Malaysian Ex-PM Faces Bankruptcy over Allegations of $421M in Unpaid Taxes, Penalties

S. Adie Zul and Hadi Azmi
Kuala Lumpur
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Malaysian Ex-PM Faces Bankruptcy over Allegations of $421M in Unpaid Taxes, Penalties Former Prime Minister Najib Razak arrives at the Palace of Justice in Putrajaya, Malaysia, for an appeal hearing on his 2020 conviction on money laundering and other charges tied to a subsidiary of state fund 1MDB, April 6, 2021.
S. Mahfuz/BenarNews

Disgraced former Malaysian Prime Minister Najib Razak faces bankruptcy for allegedly failing to pay U.S. $421 million in taxes and penalties, which could end his political career.

Najib said late Tuesday that the country’s tax board served him a bankruptcy notice allegedly for unpaid personal income taxes from 2011 to 2017, in retaliation for his political party deciding to break up with the ruling coalition in the next general election.

“What are the consequences of this bankruptcy notice? I will be losing status as the Pekan Member of Parliament and a by-election would be held,” Najib said in a Facebook post.

He was referring to a rule that strips a person of their parliamentary seat and bars him or her from contesting elections if declared bankrupt.

“I will no longer be eligible to run for party elections and general elections, I will lose all my savings accumulated through my years of service in the government, which I am depending on to support my life and to pay my lawyers.”

Malaysia’s Inland Revenue Board (IRB) served Najib the bankruptcy notice on Monday. The case is scheduled to be heard May 5.

Najib is a former president of the United Malays National Organization (UMNO), which holds the most parliamentary seats in the Perikatan Nasional (PN) coalition government led by Prime Minister Muhyiddin Yassin.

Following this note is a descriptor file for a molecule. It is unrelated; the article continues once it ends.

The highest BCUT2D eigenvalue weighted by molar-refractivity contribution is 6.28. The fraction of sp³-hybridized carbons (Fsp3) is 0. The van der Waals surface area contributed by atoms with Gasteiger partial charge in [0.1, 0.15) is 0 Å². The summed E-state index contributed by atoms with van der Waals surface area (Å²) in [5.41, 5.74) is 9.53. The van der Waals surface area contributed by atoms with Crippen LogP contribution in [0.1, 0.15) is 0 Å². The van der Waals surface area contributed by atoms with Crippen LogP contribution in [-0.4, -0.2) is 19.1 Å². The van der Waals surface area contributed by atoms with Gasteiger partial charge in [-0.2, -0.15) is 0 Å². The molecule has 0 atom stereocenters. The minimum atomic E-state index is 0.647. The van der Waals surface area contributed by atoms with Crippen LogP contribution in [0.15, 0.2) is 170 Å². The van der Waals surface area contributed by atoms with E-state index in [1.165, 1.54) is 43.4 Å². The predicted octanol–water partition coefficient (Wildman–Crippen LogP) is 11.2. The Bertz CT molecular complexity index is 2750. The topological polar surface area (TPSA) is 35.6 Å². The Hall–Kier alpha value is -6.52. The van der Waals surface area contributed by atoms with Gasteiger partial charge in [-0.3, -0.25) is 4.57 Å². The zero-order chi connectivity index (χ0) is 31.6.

The former PM alleged that the notice was related to UMNO’s decision last month to not ally itself with Muhyiddin’s coalition in the next general election.

“UMNO[’s] decision not to cooperate with PPBM/PN during GE15,” he claimed was one of the reasons he received the notice. PPBM refers to Muhyiddin’s party Bersatu and GE15 stands for the 15th general election.

BenarNews contacted IRB and Muhyiddin’s office for comment, but no one from either office returned calls.

Najib got the bankruptcy notice on the day that he began appealing his July 2020 Kuala Lumpur High Court conviction on charges tied to the looting of billions of dollars from state fund 1MDB that led to his government’s ouster almost three years ago.

He was sentenced to 12 years in prison and fined 210 million ringgit ($51 million), in the case related to SRC International, a subsidiary of sovereign wealth fund 1Malaysia Development Berhad.

“Perhaps the move to issue the bankruptcy notice on the first day of my appeal case hearing is meant to rub salt on the injustice injury that still bleeds, or simply to humiliate me,” he said.

“I will use all of my capabilities to come up with the best appeal alongside my lawyers, to help the wise judges make a decision that is based on truth.”

Najib said the personal income tax the IRB was claiming was on 3 billion ringgit ($726.1 million) he had received in “donations” in his personal account.

Political analyst Azmi Hassan said Najib’s tax bill would be difficult to pay for any person.

“I don’t think Najib could ever afford to pay a 1.7 billion ringgit tax return,” Azmi, an academic at Universiti Teknologi Malaysia, told BenarNews

The bankruptcy notice is an option that the IRB has and they have used it, hoping to recoup some of the money, given that Najib has challenged the IRB in court over the tax bill, Azmi said.

If Najib is declared bankrupt it would be a huge blow to the former PM’s political career, Azmi

“Najib would be stripped of his seat in parliament and as someone found bankrupt, he would be ineligible to stand as a candidate in the general election,” Azmi said.

Conviction appeal

Separately, in the appeal of his SRC conviction, Najib’s defense team told the Court of Appeal on Monday that the High Court judge who oversaw the trial was inexperienced in criminal cases, leading to a situation where Najib did not receive a fair trial.

On Wednesday, Najib defense lawyer Harvinderjit Singh blamed fugitive financier Low Taek Jho, better known as Jho Low, for manipulating the distribution of funds from 1MDB subsidiary SRC International.

Singh argued that Low used an SRC senior official and bank official to move funds into Najib’s account.

The subject of an international manhunt, Low faces criminal charges in Malaysia for his role in allegedly embezzling billions of dollars from 1MDB as Najib’s financial adviser.


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